[12:49] Cecilia expresses the role broadband plays in agriculture.
[14:33] Cecilia shares the application she sees in helping people access state government in relation to smart-city applications and open-data portals.
[16:10] Cecilia states her thoughts on how to continue innovation in smart technology, without leaving rural communities behind.
[17:55] Cecilia addresses the decline of retail.
[22:39] Kate shares what she noticed this week in the news.
[25:54] Mike states what he noticed this week in the news.
Kate Meis joins the Infinite Earth Radio as the co-host for this episode. Kate Meis is the Executive Director of the Local Government Commission (LGC). Kate is a champion for local governments; a recognized leader in local climate change adaptation, mitigation and clean energy efforts; and an ardent coalition builder. She obtained a Masters of Science degree in Community and Regional Development from the University of California, Davis, and has a Sociology Bachelor’s degree from California State University, Sonoma.
Guest & Organization:
Cecilia Aguiar-Curry is an American politician who has been elected to the California State Assembly. She is a Democrat representing the 4th Assembly District, encompassing Wine Country and parts of the Sacramento Valley.
Cecilia grew up in western Yolo County and has long served her community. After going to school and working in the Bay Area for several years, she moved back to her hometown of Winters where she almost immediately became active in the local community and a regional leader on several issues. She first served as planning commissioner and then was elected to the city council eventually serving as the first female mayor of Winters.
While growing up, Cecilia was surrounded by agriculture. As a youth, she cut apricots in the packing shed and helped her father in the walnut orchards in the area. She is still involved in local agriculture to this day as she and her brothers own an 80-acre walnut orchard.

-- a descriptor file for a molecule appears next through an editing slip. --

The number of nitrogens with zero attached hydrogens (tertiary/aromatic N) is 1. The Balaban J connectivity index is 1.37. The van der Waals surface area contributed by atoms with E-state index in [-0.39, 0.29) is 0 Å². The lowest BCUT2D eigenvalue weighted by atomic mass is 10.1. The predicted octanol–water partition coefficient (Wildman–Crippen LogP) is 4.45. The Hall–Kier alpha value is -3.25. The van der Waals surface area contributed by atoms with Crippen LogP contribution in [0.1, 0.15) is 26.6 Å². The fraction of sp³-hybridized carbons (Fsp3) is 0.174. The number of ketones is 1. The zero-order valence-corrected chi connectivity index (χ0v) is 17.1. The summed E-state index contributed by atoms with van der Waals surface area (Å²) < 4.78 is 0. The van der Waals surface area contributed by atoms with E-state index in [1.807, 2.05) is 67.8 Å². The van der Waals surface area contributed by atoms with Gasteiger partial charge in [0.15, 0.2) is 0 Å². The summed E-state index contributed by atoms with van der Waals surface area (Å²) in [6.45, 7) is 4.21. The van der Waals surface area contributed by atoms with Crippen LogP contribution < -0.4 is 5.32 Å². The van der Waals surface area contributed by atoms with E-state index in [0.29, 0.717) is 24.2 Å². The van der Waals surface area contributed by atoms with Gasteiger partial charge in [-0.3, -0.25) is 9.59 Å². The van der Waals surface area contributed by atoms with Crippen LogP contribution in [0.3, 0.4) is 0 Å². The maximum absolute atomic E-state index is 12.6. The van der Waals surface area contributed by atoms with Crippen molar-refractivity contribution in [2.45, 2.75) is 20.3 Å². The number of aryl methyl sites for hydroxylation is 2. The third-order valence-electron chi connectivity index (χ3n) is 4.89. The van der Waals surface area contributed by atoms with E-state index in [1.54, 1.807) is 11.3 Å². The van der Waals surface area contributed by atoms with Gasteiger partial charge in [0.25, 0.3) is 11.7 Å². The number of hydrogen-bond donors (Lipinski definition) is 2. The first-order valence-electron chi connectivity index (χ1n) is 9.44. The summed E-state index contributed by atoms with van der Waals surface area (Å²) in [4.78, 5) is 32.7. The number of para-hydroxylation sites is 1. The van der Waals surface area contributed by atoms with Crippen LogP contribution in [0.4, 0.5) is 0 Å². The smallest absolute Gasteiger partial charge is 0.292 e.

Take Away Quotes:
“It was really important for me to make sure that the families had the digital literacy training. I didn’t want anybody, ever, left behind, and I don’t think anybody in a rural community, as well as urban community, should be left behind and not be able to be part of the digital age.”
“People always said, well, in a rural community, you don’t have, necessarily, an educated population to be able to take on this digital literacy. I say that’s wrong. And the problem is that you’re not exposed to these opportunities. So bringing this kind of education to the forefront in our schools, in our libraries, in our community, is really important to all of us — it helps with the economic development, it helps with telehealth, it helps with so many things.”
“We wanted to make sure that the rural communities were connected, because it’s very easy to say the state of California, 95 percent of the people had Internet capabilities, but quite frankly, that 95 percent could be just taken up with the populations of the San Diegos, the Los Angeles’, the Silicon Valleys, the San Franciscos — the bigger communities — but rural communities weren’t included in that, so on this bill, it was really important that we included rural communities had to have the connectivity the same as 98 percent as everyone else had throughout the state.”
“Many people know that I farm 80 acres of walnuts, with my brothers, outside of Winters…now a lot of the requirements is that everything has to be filed electronically. Well, lo and behold, at our ranch, we have really, really poor connectivity where we can’t even get some of the forms over to the government agencies for filings. So it’s really vital to the future of agriculture that we have this Internet capabilities. For example, many of the farmers are now replanting their orchards, or they’re planting new orchards, and we really need to monitor water more precisely. Obviously, it helps with the conservation of water, but we can do a lot of that via the Internet if we had the capabilities as some of these areas.”